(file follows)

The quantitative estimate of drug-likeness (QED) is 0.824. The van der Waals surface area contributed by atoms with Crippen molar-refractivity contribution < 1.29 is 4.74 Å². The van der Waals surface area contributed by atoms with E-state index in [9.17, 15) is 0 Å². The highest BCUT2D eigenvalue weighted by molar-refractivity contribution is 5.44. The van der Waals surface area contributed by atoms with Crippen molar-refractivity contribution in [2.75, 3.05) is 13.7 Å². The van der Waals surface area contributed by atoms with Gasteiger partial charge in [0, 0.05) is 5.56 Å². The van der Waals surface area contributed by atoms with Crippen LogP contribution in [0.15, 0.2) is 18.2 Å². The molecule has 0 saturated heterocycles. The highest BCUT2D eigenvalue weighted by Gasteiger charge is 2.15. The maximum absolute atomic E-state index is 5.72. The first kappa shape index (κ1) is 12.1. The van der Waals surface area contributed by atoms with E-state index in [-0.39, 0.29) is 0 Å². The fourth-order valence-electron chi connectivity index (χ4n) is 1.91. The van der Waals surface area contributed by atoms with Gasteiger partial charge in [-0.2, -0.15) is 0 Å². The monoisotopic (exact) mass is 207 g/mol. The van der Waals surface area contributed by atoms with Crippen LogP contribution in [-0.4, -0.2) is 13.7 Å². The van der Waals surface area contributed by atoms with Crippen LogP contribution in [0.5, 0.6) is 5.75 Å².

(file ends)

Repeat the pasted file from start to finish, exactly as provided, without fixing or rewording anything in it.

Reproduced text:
The quantitative estimate of drug-likeness (QED) is 0.824. The van der Waals surface area contributed by atoms with Crippen molar-refractivity contribution < 1.29 is 4.74 Å². The van der Waals surface area contributed by atoms with E-state index in [9.17, 15) is 0 Å². The highest BCUT2D eigenvalue weighted by molar-refractivity contribution is 5.44. The van der Waals surface area contributed by atoms with Crippen molar-refractivity contribution in [2.75, 3.05) is 13.7 Å². The van der Waals surface area contributed by atoms with Gasteiger partial charge in [0, 0.05) is 5.56 Å². The van der Waals surface area contributed by atoms with Crippen LogP contribution in [0.15, 0.2) is 18.2 Å². The molecule has 0 saturated heterocycles. The highest BCUT2D eigenvalue weighted by Gasteiger charge is 2.15. The maximum absolute atomic E-state index is 5.72. The first kappa shape index (κ1) is 12.1. The van der Waals surface area contributed by atoms with E-state index in [-0.39, 0.29) is 0 Å². The fourth-order valence-electron chi connectivity index (χ4n) is 1.91. The van der Waals surface area contributed by atoms with Gasteiger partial charge in [-0.2, -0.15) is 0 Å². The monoisotopic (exact) mass is 207 g/mol. The van der Waals surface area contributed by atoms with Crippen LogP contribution in [-0.4, -0.2) is 13.7 Å². The van der Waals surface area contributed by atoms with Crippen LogP contribution in [0.5, 0.6) is 5.75 Å².